Android fundamentals and tutorial for beginners
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Android fundamentals and tutorial for beginners

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    Android fundamentals and tutorial for beginners Android fundamentals and tutorial for beginners Presentation Transcript

    • Android Basics- Bhaumik ShuklaAndroid Application Developer@ STEALTH FLASH
    • Introduction to Android• Android is a software stack for mobile devices that includes an operating system, middleware and key applications.• The Android SDK provides the tools and APIs necessary to begin developing applications on the Android platform using the Java programming language.
    • Introduction to Android• Android is an open-source platform developed under the Open Handset Alliance to enable faster development of mobile applications and provision of services to the user.• Google is the leading company to develop and promote Android, however there are other companies as well who are involved in the development of Android. Some of these include T-Mobile, HTC, Qualcomm and others.
    • Features• Application framework enabling reuse and replacement of components• Dalvik virtual machine optimized for mobile devices• Integrated browser based on the open source WebKit engine• Optimized graphics powered by a custom 2D graphics library; 3D graphics based on the OpenGL ES 1.0 specification (hardware acceleration optional)• SQLite for structured data storage• Media support for common audio, video, and still image formats (MPEG4, H.264, MP3, AAC, AMR, JPG, PNG, GIF)• GSM Telephony (hardware dependent)• Bluetooth, EDGE, 3G, and WiFi (hardware dependent)• Camera, GPS, compass, and accelerometer (hardware dependent)• Rich development environment including a device emulator, tools for debugging, memory and performance profiling, and a plugin for the Eclipse IDE
    • Tools• Emulator – Android applications may be run on a real device or on the Android Emulator, which ships with the Android SDK.• ADB (Android Debug Bridge) – The ADB utility lets you connect to the phone itself and issue rudimentary shell commands, such as copying files to and from the device.
    • Architecture
    • Applications• Android will ship with a set of core applications including an email client, SMS program, calendar, maps, browser, contacts, and others. All applications are written using the Java programming language.
    • Application Framework• A rich and extensible set of Views that can be used to build an application, including lists, grids, text boxes, buttons, and even an embeddable web browser• Content Providers that enable applications to access data from other applications (such as Contacts), or to share their own data• A Resource Manager, providing access to non-code resources such as localized strings, graphics, and layout files• A Notification Manager that enables all applications to display custom alerts in the status bar• An Activity Manager that manages the lifecycle of applications and provides a common navigation backstack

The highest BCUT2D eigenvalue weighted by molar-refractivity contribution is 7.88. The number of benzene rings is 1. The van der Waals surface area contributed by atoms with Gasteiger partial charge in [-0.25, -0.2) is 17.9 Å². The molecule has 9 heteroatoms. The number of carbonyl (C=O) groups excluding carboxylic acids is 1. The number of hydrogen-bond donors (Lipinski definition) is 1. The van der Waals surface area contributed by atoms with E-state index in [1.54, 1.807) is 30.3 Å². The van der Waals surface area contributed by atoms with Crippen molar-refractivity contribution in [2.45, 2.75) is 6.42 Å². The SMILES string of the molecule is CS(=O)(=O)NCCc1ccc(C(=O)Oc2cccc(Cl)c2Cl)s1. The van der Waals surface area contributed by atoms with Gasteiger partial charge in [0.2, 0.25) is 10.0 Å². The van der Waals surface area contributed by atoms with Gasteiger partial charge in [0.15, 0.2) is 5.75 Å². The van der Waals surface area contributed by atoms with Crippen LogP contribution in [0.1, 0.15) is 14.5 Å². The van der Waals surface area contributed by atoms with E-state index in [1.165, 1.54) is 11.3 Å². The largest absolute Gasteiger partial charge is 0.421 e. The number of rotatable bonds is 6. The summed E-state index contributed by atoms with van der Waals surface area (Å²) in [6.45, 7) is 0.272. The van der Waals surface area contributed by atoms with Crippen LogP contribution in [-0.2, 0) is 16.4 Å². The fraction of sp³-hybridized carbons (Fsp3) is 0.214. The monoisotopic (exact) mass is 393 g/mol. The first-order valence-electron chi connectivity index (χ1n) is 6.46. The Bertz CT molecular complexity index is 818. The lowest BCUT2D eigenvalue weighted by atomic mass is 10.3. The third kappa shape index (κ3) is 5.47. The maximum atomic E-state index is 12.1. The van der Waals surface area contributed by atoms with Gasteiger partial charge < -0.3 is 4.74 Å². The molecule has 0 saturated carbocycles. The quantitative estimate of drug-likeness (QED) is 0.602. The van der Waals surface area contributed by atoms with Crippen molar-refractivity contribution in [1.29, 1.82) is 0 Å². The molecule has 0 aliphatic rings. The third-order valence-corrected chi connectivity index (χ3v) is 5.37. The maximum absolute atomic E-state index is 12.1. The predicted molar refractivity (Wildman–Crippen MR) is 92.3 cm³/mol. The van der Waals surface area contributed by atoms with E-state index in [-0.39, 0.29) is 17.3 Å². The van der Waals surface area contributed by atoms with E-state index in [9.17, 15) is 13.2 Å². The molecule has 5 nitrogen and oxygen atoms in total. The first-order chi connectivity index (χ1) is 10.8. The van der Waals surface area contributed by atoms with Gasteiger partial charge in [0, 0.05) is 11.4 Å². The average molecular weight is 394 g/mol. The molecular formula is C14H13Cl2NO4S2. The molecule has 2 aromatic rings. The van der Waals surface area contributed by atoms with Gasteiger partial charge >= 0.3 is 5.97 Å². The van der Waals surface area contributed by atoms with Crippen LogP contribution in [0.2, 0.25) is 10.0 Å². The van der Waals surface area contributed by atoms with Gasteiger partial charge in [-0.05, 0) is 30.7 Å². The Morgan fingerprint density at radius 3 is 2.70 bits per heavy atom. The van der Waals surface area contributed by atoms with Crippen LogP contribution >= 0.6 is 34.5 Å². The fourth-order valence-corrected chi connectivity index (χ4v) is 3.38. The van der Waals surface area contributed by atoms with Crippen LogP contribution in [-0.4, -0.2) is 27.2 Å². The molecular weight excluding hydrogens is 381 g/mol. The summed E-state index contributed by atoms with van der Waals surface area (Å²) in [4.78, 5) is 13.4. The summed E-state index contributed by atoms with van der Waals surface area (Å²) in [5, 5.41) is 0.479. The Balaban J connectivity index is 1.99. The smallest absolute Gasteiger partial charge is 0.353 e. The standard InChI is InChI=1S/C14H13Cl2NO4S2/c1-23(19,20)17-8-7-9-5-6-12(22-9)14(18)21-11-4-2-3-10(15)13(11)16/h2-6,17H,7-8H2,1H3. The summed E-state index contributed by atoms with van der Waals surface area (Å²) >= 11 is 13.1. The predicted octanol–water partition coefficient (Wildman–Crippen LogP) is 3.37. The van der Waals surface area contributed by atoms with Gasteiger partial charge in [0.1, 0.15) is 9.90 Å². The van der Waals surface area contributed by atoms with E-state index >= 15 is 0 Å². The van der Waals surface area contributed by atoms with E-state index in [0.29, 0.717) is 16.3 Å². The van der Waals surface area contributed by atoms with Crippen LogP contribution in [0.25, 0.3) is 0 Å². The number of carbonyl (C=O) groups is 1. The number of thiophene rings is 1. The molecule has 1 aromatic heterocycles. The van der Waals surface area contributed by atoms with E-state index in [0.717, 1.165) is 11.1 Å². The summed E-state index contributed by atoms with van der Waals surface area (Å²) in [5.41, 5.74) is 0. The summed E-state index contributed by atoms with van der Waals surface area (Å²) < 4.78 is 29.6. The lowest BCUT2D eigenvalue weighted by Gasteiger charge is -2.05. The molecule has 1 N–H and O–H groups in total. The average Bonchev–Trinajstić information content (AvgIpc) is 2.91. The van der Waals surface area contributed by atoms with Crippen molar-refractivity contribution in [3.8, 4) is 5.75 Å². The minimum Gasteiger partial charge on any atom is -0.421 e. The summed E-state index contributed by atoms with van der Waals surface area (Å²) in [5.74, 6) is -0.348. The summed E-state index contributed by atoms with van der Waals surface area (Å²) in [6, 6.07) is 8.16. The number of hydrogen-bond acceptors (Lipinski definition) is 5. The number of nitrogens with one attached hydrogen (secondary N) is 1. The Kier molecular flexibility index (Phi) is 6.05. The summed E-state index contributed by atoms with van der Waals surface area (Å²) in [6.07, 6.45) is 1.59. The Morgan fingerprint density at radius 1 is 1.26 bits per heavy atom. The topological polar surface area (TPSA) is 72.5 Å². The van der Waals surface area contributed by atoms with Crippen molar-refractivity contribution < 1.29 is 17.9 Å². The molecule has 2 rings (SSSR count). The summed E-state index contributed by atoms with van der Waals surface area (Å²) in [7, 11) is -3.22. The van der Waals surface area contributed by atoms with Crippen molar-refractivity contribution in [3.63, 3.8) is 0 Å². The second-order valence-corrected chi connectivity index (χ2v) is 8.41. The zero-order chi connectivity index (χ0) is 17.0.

• Libraries• System C library - a BSD-derived implementation of the standard C system library (libc), tuned for embedded Linux-based devices• Media Libraries - based on PacketVideos OpenCORE; the libraries support playback and recording of many popular audio and video formats, as well as static image files, including MPEG4, H.264, MP3, AAC, AMR, JPG, and PNG• Surface Manager - manages access to the display subsystem and seamlessly composites 2D and 3D graphic layers from multiple applications• LibWebCore - a modern web browser engine which powers both the Android browser and an embeddable web view• SGL - the underlying 2D graphics engine• 3D libraries - an implementation based on OpenGL ES 1.0 APIs; the libraries use either hardware 3D acceleration (where available) or the included, highly optimized 3D software rasterizer• FreeType - bitmap and vector font rendering• SQLite - a powerful and lightweight relational database engine available to all applications
    • Android Runtime• Android includes a set of core libraries that provides most of the functionality available in the core libraries of the Java programming language.• Every Android application runs in its own process, with its own instance of the Dalvik virtual machine. Dalvik has been written so that a device can run multiple VMs efficiently. The Dalvik VM executes files in the Dalvik Executable (.dex) format which is optimized for minimal memory footprint. The VM is register-based, and runs classes compiled by a Java language compiler that have been transformed into the .dex format by the included "dx" tool.• The Dalvik VM relies on the Linux kernel for underlying functionality such as threading and low-level memory management.
    • Linux Kernel• Android relies on Linux version 2.6 for core system services such as security, memory management, process management, network stack, and driver model. The kernel also acts as an abstraction layer between the hardware and the rest of the software stack.
    • Application Fundamentals• Apps are written in Java• Bundled by Android Asset Packaging Tool• Every App runs its own Linux process• Each process has it’s own Java Virtual Machine• Each App is assigned a unique Linux user ID• Apps can share the same user ID to see each other’s files